A view of the industry through the
eyes of a chain buyer.
Is Bigger Better?
Bad customer service can drive a
customer to drink.
by Bill Gardner (April 20, 2009)
Does big make your store better than others? Does having a huge
selection entitle you and your staff to feel and act superior? No
There's a liquor store in the Denver area known for its low
prices and wide selection. Supposedly the reason they were able to
keep prices low was because they didn't accept credit cards, but
that policy changed in the last year or so and they still have low
prices. I do appreciate that part.
What I don't appreciate is the service they offer, if you want to
call it that. Even though they have perhaps the lowest prices in the
area, I don't frequent the store, mostly because it's way out of my
way. I did, though, used to have frequent occasions for being in
that neighborhood and would stop in there from time to time.
However, I shopped other stores more frequently despite the fact I
drove by this store at least once a week. Here's why:
I had occasion to be driving by there the other day and decided
to stop in and pick up a bottle of my favorite wine. I thought I
remembered which aisle it was in, but obviously I didn't because I
couldn't find it. I was also looking for a bottle for someone else
and it wasn't where I thought it should be either. I'm pretty sure,
in fact, that they had moved it since the last time I was there.
Anyway, I looked for signage and couldn't find any.
I was wandering around and, I thought, it was pretty obvious I
needed help. Two people stocking shelves couldn't be bothered to
interrupt their conversation using salty language to help me. Now,
if you know me, you know I'm no prude and salty language typically
doesn't offend me. But they didn't know that. Their big offense was
not asking if they could assist me. I ignored them and sought
someone else. He knew exactly where to find both wines, but he
didn't seem too pleased that I interrupted him to ask for
assistance. It was then I finally spotted an overhead sign in a
corner of the store. It certainly wasn't easy to read unless you
were right next to it and it wasn't conveniently located to be much
help for most customers.
I took my wine to the checkout and mentioned, nicely, to the
young lady that I had been frustrated on more than one occasion when
trying to locate things in the store. I didn't mention the service
issues. She seemed genuinely concerned, but then said, "You'll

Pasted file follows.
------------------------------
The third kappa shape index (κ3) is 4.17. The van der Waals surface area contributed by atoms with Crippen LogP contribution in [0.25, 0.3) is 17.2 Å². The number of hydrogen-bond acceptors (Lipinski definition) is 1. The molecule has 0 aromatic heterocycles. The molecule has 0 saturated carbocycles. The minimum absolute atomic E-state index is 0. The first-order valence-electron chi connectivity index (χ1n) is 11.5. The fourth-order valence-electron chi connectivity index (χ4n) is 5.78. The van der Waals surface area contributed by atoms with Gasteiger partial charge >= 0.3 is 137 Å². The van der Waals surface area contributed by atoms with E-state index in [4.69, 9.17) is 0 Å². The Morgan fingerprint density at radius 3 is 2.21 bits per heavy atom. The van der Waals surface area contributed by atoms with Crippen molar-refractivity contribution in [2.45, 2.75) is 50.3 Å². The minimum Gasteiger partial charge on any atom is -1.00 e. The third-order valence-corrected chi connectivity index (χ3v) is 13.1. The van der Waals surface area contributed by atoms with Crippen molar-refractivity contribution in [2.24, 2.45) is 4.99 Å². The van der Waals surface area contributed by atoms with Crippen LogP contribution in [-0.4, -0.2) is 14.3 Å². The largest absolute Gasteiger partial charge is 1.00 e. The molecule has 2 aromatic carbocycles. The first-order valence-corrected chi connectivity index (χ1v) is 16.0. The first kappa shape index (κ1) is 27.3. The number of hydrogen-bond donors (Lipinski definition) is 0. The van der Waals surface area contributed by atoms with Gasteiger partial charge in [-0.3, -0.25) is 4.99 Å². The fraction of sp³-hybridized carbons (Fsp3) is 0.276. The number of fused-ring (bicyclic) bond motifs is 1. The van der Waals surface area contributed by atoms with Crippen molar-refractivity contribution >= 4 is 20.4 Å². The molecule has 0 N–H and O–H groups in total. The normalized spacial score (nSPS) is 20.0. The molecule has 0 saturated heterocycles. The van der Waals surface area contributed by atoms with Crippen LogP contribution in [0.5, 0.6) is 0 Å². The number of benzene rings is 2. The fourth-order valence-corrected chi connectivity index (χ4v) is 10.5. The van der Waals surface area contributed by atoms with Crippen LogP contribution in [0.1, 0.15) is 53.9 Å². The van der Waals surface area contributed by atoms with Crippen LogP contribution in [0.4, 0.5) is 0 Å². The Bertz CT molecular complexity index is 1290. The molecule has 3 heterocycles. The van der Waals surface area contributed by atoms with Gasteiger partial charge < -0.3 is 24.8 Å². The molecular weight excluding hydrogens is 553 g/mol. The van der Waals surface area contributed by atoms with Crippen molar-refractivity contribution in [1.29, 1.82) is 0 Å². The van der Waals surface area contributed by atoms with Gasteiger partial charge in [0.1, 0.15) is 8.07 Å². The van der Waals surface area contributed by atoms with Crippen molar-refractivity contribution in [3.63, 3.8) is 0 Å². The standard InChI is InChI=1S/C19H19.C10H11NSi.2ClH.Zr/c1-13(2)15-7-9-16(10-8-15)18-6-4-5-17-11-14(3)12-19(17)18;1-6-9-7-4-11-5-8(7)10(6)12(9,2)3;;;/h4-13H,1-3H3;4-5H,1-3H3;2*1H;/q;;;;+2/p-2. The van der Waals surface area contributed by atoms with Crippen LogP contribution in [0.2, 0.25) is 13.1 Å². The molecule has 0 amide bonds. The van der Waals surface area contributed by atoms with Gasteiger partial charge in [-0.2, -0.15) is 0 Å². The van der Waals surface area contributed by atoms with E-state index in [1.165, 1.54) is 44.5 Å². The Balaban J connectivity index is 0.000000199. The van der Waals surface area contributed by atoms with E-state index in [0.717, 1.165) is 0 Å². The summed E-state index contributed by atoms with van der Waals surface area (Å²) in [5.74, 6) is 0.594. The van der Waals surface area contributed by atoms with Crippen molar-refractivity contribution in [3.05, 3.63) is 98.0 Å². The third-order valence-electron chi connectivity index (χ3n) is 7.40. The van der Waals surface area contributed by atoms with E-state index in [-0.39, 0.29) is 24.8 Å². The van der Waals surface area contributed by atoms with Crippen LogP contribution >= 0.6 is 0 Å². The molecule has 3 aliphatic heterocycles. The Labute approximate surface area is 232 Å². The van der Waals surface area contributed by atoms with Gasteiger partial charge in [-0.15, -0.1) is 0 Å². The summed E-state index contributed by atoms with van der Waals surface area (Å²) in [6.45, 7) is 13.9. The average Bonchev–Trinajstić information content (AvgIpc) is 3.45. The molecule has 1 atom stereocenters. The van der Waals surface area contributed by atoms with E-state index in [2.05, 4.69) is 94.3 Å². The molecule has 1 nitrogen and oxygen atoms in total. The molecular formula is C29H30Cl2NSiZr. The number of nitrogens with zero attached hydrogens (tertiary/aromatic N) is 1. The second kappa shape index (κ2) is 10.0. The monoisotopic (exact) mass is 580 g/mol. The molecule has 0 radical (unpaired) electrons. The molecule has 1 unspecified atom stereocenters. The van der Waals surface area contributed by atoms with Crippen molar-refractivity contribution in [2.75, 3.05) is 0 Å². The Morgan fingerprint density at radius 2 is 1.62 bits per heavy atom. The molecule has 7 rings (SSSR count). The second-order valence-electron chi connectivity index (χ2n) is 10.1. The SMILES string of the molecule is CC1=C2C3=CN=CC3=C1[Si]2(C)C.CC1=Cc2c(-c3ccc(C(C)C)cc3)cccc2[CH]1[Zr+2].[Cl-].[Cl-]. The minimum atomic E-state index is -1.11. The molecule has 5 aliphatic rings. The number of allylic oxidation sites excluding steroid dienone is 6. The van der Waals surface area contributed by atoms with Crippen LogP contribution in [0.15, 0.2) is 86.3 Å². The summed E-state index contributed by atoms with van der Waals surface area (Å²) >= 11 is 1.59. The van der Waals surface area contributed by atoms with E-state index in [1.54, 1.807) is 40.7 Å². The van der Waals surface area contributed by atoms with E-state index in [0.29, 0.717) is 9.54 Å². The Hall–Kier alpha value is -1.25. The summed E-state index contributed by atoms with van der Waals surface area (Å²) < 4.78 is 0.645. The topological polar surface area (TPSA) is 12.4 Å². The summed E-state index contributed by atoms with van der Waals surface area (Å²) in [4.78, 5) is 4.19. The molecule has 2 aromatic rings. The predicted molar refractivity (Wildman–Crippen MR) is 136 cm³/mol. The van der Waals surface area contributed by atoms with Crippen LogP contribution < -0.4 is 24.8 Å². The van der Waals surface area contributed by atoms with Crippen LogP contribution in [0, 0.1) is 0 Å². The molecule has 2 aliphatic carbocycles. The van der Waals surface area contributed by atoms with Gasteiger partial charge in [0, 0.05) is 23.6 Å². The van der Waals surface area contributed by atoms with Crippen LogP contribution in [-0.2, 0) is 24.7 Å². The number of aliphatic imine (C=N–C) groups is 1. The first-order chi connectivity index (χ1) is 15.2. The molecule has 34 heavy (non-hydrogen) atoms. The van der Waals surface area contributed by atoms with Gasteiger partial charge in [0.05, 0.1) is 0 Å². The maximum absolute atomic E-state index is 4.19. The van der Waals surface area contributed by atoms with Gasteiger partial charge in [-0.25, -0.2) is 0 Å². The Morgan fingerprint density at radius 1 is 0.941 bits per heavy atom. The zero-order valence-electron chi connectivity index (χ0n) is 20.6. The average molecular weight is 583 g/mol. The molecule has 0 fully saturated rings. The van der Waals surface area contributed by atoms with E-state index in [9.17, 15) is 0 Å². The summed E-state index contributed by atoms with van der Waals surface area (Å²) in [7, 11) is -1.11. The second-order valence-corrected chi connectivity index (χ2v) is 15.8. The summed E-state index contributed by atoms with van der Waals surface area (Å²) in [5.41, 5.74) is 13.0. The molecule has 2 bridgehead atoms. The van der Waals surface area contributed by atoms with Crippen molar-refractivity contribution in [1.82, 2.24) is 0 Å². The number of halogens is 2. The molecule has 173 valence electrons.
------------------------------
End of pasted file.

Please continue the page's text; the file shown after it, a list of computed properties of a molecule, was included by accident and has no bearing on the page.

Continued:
have to tell them at that counter (pointing to a service counter). I
don't have anything to do with that." Well, thanks for nothing.
I keep asking myself why I go back. Obviously it's the price, but
only if I'm in the neighborhood. There have been times the checkout
person didn't utter a word to me. And they almost always act like
they're doing you a favor standing there and taking your money.
There's another discount liquor store that I do frequent more
often. It, too, is large and has a good selection. It, too, has its
service issues. At least its signage is decent. A few years ago, I
actually called the manager after returning home from a visit to
that store, to complain about the checkout person. I don't think it
helped much. They're a little friendlier, but they still act like
they don't want to be bothered. At least the people working the
aisles are more helpful than they are in that other store.
Then there's the smaller liquor store close to home that's much
more convenient. Their prices are significantly higher for my
favorite wine, but they started ordering it and keeping it cold
(it's a white) just for me. (Note: This sounds like I
frequent liquor stores way too often, but remember, these comments
are based on experiences over an extended period of time!)
The point is, the smaller, more convenient, liquor store with
higher prices gets most of my business because of their service and
their location. Being big and offering lots of stuff at lower prices
doesn't automatically entitle you to wear the "Best Store in
Town" crown. Service still plays a huge role in your success
and customer satisfaction.
(Note: Bill Gardner is the former editor-in-chief of Craftrends,
Sew News, and Creative Machine Embroidery magazines,
and former director and education manager of the Memorytrends trade
show. He is currently working on some free-lance projects, but would
welcome a full-time job. He can be reached at firstname.lastname@example.org.
To read previous "Benny" entries, click on the titles in
the right-hand column.)